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New Pololu distance sensors with digital and pulse width outputs

Posted by Kevin on 6 February 2021
Tags: new products

In many applications ranging from robotics to industrial automation, it is useful to quickly detect the presence of objects within a certain distance. Our carrier boards for the Sharp/Socle GP2Y0D8x digital distance sensors have been popular in this role, but those sensors are unfortunately no longer being produced and are becoming hard to find. So we are excited to announce the release of our next-generation lidar-based Pololu Digital Distance Sensors, which can replace the discontinued Sharp sensors and more!

Comparison of a Pololu Carrier with Sharp GP2Y0D8x Digital Distance Sensor and a Pololu Digital Distance Sensor (5cm, 10cm, or 15cm).

Comparison of a Pololu Carrier with Sharp GP2Y0D8x Digital Distance Sensor and a Pololu Digital Distance Sensor (5cm, 10cm, or 15cm).

These new sensors use an on-board rangefinder module to determine distance by measuring the time of flight (ToF) of invisible, eye-safe infrared laser light. They are available in three different digital output versions with the same range thresholds as the GP2Y0D8x series:

We also have one additional option for more advanced applications:

(More on that version below.)

A camera with no IR filter shows the infrared light emitted by a Pololu Digital Distance Sensor.

The Pololu Digital Distance Sensors work like the Sharp sensors: they operate with either a 3.3 V or 5 V supply and output a simple digital signal, which is low if an object is detected within the specified range, high otherwise. They have the same indicator LED, pinout, and form factor as our GP2Y0D8x carrier boards (but are much thinner than the Sharp sensors), allowing them to be drop-in replacements in most applications.

The pulse width output version looks almost identical to its digital output counterparts, but instead of simply indicating the presence or absence of an object, it outputs a pulsed signal (similar to a hobby servo control signal) that encodes the distance it is measuring in the length of each high pulse. By timing these pulses, you can get quantitative range readings for targets up to half a meter away (depending on reflectance and environmental conditions).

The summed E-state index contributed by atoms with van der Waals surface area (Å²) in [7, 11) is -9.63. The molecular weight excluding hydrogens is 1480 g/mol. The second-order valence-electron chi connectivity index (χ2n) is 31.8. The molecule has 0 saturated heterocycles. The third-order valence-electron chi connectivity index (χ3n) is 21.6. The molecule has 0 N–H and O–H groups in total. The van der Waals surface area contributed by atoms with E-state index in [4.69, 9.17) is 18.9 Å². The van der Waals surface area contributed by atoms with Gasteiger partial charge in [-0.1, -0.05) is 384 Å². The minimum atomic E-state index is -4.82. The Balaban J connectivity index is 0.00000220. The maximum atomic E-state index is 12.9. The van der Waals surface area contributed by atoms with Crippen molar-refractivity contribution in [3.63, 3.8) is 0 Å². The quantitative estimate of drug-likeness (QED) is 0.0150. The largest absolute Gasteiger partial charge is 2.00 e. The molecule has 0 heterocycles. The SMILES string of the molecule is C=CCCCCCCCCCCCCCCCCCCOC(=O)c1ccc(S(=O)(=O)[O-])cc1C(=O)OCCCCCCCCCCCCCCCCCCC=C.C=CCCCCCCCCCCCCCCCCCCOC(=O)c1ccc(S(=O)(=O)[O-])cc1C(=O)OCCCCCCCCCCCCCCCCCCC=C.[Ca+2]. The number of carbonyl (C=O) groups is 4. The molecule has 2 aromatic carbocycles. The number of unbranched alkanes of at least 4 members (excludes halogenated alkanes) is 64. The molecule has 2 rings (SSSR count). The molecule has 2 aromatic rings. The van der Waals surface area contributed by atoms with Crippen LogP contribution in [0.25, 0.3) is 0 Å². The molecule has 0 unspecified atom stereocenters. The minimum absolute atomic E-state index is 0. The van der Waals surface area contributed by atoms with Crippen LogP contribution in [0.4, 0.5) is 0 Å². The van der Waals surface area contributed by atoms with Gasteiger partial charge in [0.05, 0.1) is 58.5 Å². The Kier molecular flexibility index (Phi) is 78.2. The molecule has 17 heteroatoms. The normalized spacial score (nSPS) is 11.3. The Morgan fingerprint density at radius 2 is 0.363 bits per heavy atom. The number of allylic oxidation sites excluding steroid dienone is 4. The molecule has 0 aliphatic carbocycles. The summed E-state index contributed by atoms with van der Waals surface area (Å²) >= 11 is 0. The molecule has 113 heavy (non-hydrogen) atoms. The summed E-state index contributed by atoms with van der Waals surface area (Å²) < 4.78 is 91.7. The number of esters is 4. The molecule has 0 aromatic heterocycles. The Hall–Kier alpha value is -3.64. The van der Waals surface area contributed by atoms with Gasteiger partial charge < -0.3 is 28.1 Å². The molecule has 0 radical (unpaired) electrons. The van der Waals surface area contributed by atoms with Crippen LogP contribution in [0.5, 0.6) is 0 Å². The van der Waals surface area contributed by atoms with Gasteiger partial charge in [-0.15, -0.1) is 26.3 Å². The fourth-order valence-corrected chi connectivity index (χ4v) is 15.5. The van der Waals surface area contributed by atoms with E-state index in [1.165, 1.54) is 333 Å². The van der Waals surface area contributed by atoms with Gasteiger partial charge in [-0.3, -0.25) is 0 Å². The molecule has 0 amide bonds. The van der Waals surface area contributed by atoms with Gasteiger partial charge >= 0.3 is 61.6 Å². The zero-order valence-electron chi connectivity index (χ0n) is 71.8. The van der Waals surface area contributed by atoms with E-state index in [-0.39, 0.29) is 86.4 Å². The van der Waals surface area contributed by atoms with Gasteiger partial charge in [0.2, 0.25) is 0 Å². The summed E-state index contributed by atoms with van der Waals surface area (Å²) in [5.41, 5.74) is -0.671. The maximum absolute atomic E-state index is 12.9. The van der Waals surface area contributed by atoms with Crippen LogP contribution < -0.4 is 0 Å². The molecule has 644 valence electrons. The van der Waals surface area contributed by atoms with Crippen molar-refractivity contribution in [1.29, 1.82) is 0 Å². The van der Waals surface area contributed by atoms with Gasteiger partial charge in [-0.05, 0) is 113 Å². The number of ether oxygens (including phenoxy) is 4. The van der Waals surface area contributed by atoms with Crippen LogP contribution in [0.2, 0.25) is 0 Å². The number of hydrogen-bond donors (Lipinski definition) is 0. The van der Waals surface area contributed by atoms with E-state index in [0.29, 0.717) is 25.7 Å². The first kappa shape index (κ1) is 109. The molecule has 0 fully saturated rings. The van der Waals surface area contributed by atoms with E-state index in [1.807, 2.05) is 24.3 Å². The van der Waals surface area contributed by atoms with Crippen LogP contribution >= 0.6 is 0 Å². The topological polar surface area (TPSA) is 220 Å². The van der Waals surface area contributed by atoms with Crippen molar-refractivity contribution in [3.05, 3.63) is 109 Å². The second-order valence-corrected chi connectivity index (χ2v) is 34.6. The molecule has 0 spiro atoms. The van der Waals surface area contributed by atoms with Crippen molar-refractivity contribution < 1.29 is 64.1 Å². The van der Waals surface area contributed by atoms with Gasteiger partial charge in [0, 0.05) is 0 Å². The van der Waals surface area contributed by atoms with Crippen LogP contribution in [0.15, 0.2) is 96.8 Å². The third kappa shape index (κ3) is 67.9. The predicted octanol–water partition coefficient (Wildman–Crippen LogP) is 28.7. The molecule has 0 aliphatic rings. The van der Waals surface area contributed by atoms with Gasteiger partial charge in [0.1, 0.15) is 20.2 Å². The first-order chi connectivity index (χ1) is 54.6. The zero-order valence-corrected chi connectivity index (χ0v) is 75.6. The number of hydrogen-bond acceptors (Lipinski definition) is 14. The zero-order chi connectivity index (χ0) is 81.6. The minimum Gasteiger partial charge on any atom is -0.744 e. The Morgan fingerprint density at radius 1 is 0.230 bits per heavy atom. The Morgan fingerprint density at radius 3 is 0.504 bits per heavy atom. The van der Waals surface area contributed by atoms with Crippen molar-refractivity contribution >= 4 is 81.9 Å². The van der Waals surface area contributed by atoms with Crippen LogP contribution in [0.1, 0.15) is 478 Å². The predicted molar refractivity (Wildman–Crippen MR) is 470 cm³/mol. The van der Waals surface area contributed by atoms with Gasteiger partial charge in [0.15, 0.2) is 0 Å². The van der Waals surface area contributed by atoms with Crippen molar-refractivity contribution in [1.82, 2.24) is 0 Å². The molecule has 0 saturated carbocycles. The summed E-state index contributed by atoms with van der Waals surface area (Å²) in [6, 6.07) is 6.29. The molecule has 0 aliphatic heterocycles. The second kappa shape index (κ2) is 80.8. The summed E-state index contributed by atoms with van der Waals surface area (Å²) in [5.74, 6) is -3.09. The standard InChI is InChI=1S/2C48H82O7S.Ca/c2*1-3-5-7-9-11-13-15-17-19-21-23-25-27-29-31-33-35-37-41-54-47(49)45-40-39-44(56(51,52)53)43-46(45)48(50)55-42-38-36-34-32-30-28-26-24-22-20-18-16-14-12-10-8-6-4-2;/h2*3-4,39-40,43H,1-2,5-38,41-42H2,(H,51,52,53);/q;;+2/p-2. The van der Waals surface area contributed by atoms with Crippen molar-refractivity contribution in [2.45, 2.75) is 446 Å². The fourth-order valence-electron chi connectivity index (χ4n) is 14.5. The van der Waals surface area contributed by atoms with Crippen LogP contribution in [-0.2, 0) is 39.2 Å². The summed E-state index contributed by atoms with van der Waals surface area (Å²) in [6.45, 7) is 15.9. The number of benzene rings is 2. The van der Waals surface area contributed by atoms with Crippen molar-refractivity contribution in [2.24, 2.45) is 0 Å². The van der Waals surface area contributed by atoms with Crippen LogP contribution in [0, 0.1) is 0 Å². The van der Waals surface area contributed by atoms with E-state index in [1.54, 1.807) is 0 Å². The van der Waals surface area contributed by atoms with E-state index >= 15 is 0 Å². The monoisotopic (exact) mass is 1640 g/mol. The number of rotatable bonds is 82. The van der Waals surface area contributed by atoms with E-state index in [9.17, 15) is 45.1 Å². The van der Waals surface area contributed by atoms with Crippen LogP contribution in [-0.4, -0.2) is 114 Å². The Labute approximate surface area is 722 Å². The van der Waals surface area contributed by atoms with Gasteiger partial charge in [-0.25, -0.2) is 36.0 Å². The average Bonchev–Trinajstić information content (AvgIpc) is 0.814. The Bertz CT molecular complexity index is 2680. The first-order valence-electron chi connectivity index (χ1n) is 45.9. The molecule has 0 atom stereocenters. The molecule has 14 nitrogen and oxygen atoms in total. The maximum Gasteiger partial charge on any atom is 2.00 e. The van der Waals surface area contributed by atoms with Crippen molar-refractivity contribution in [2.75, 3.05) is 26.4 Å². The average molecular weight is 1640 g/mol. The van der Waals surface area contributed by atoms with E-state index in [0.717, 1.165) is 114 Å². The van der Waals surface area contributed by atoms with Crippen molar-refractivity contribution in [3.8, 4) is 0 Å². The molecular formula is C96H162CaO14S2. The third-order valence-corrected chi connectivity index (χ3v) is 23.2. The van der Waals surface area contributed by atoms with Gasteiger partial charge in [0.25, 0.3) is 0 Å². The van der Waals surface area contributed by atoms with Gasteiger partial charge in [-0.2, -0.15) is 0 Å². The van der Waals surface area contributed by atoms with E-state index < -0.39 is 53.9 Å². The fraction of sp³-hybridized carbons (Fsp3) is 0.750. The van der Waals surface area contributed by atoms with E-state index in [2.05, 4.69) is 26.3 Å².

The four numbered surface-mount jumpers on these sensors’ printed circuit boards, near the mounting hole on the front side, determine the sensor’s operating mode. You can change the jumper connections yourself to customize its behavior and even effectively convert the sensor into a different version (more information on the jumper settings will be available soon). And since we assemble and program these boards here in our Las Vegas facility, we can produce a custom-configured batch of sensors for you. If you are interested in manufacturing customization, please contact us for more information.

We are back to offering an introductory special discount on new products, to help share in our celebration of releasing these Pololu distance sensors. The first hundred customers to use coupon code DISTSENSORS can get up to three units of each type for just $7.87 each!


Will this work in daylight?
Can multiples of these be used in the same area, such as around the periphery of a robot, without interference?
Hi, Mark and Ron.

Like most sensors that use infrared light, the Pololu Digital Distance sensors are affected by daylight (and any other background infrared light) since it basically reduces their signal-to-noise ratio. They will generally still work, but you might see a significant reduction in effective range depending on the intensity and direction of the sunlight.

Multiple sensors shining at each other (e.g. on two different robots) can interfere with each other, but we haven't observed any significant interference between two side-by-side sensors pointing in the same direction, so having multiple sensors on the edge of a robot like you described should work fine.

i am a beginner. can i have basic code to operate my distance sensor?
Hello, Joseph.

For the sensors with digital outputs all you need your code to do is read a digital input signal. In Arduino, you could do that with a digitalRead() command.

For the pulse width output version, we provided a simple Arduino example program showing how you could read the sensor on its product page.

- Patrick

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